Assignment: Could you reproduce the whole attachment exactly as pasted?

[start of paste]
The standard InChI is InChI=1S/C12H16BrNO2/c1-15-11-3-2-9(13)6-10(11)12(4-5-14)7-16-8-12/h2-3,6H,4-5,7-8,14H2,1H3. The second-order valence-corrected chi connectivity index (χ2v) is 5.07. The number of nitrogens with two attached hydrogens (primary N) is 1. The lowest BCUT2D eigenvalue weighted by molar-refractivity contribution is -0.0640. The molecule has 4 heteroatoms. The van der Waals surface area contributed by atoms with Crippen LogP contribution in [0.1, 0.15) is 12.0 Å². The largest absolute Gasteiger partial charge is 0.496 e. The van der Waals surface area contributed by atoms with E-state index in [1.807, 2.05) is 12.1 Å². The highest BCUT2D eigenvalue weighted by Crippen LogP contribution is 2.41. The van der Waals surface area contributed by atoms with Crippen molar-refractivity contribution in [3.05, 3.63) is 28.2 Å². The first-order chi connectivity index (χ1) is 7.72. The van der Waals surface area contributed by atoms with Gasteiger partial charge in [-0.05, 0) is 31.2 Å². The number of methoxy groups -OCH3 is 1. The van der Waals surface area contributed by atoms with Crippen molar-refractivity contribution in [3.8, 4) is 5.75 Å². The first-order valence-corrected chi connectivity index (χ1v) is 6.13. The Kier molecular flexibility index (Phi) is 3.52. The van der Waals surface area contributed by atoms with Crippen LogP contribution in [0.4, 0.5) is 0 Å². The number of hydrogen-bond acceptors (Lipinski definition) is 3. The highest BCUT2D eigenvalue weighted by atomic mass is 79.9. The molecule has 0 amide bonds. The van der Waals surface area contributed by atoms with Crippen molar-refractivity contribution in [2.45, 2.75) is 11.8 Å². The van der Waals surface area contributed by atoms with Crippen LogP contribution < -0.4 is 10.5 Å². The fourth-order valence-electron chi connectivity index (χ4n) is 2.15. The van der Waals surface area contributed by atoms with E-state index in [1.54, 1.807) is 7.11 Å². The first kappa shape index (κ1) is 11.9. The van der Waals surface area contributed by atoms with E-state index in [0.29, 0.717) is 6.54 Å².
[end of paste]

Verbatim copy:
The standard InChI is InChI=1S/C12H16BrNO2/c1-15-11-3-2-9(13)6-10(11)12(4-5-14)7-16-8-12/h2-3,6H,4-5,7-8,14H2,1H3. The second-order valence-corrected chi connectivity index (χ2v) is 5.07. The number of nitrogens with two attached hydrogens (primary N) is 1. The lowest BCUT2D eigenvalue weighted by molar-refractivity contribution is -0.0640. The molecule has 4 heteroatoms. The van der Waals surface area contributed by atoms with Crippen LogP contribution in [0.1, 0.15) is 12.0 Å². The largest absolute Gasteiger partial charge is 0.496 e. The van der Waals surface area contributed by atoms with E-state index in [1.807, 2.05) is 12.1 Å². The highest BCUT2D eigenvalue weighted by Crippen LogP contribution is 2.41. The van der Waals surface area contributed by atoms with Crippen molar-refractivity contribution in [3.05, 3.63) is 28.2 Å². The first-order chi connectivity index (χ1) is 7.72. The van der Waals surface area contributed by atoms with Gasteiger partial charge in [-0.05, 0) is 31.2 Å². The number of methoxy groups -OCH3 is 1. The van der Waals surface area contributed by atoms with Crippen molar-refractivity contribution in [3.8, 4) is 5.75 Å². The first-order valence-corrected chi connectivity index (χ1v) is 6.13. The Kier molecular flexibility index (Phi) is 3.52. The van der Waals surface area contributed by atoms with Crippen LogP contribution in [0.4, 0.5) is 0 Å². The number of hydrogen-bond acceptors (Lipinski definition) is 3. The highest BCUT2D eigenvalue weighted by atomic mass is 79.9. The molecule has 0 amide bonds. The van der Waals surface area contributed by atoms with Crippen molar-refractivity contribution in [2.45, 2.75) is 11.8 Å². The van der Waals surface area contributed by atoms with Crippen LogP contribution < -0.4 is 10.5 Å². The fourth-order valence-electron chi connectivity index (χ4n) is 2.15. The van der Waals surface area contributed by atoms with E-state index in [1.54, 1.807) is 7.11 Å². The first kappa shape index (κ1) is 11.9. The van der Waals surface area contributed by atoms with E-state index in [0.29, 0.717) is 6.54 Å².